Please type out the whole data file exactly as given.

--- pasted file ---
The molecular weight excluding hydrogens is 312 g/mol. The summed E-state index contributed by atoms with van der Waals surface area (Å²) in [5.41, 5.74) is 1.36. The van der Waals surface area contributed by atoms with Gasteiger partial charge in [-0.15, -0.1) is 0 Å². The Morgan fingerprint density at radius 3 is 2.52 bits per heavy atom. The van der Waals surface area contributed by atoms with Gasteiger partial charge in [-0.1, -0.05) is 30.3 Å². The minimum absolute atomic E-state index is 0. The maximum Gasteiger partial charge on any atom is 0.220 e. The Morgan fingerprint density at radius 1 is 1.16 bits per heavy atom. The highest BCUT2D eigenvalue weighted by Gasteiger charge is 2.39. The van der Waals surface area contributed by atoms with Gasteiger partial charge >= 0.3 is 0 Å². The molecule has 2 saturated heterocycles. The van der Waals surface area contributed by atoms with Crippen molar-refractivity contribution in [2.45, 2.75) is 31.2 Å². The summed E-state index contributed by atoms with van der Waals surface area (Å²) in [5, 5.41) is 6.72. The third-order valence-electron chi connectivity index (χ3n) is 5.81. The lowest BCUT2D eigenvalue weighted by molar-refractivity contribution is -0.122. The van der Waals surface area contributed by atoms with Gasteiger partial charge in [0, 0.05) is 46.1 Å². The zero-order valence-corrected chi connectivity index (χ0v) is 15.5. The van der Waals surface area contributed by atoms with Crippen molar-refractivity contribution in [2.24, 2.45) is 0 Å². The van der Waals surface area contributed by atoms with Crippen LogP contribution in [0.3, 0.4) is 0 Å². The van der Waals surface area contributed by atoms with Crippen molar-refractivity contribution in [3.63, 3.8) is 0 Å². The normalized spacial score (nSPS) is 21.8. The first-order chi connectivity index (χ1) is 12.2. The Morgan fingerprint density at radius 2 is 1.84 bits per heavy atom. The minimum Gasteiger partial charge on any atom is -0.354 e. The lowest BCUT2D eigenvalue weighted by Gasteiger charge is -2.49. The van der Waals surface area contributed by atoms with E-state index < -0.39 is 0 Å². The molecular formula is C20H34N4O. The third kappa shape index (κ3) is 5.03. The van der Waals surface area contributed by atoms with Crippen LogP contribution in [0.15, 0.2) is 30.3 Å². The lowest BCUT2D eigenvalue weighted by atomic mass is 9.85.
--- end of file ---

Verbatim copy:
The molecular weight excluding hydrogens is 312 g/mol. The summed E-state index contributed by atoms with van der Waals surface area (Å²) in [5.41, 5.74) is 1.36. The van der Waals surface area contributed by atoms with Gasteiger partial charge in [-0.15, -0.1) is 0 Å². The Morgan fingerprint density at radius 3 is 2.52 bits per heavy atom. The van der Waals surface area contributed by atoms with Gasteiger partial charge in [-0.1, -0.05) is 30.3 Å². The minimum absolute atomic E-state index is 0. The maximum Gasteiger partial charge on any atom is 0.220 e. The Morgan fingerprint density at radius 1 is 1.16 bits per heavy atom. The highest BCUT2D eigenvalue weighted by Gasteiger charge is 2.39. The van der Waals surface area contributed by atoms with Gasteiger partial charge >= 0.3 is 0 Å². The molecule has 2 saturated heterocycles. The van der Waals surface area contributed by atoms with Crippen molar-refractivity contribution in [2.45, 2.75) is 31.2 Å². The summed E-state index contributed by atoms with van der Waals surface area (Å²) in [5, 5.41) is 6.72. The third-order valence-electron chi connectivity index (χ3n) is 5.81. The lowest BCUT2D eigenvalue weighted by molar-refractivity contribution is -0.122. The van der Waals surface area contributed by atoms with Gasteiger partial charge in [0, 0.05) is 46.1 Å². The zero-order valence-corrected chi connectivity index (χ0v) is 15.5. The van der Waals surface area contributed by atoms with Crippen molar-refractivity contribution in [2.24, 2.45) is 0 Å². The van der Waals surface area contributed by atoms with Crippen LogP contribution in [0.3, 0.4) is 0 Å². The van der Waals surface area contributed by atoms with Crippen molar-refractivity contribution in [3.63, 3.8) is 0 Å². The normalized spacial score (nSPS) is 21.8. The first-order chi connectivity index (χ1) is 12.2. The Morgan fingerprint density at radius 2 is 1.84 bits per heavy atom. The minimum Gasteiger partial charge on any atom is -0.354 e. The lowest BCUT2D eigenvalue weighted by Gasteiger charge is -2.49. The van der Waals surface area contributed by atoms with E-state index < -0.39 is 0 Å². The molecular formula is C20H34N4O. The third kappa shape index (κ3) is 5.03. The van der Waals surface area contributed by atoms with Crippen LogP contribution in [0.15, 0.2) is 30.3 Å². The lowest BCUT2D eigenvalue weighted by atomic mass is 9.85.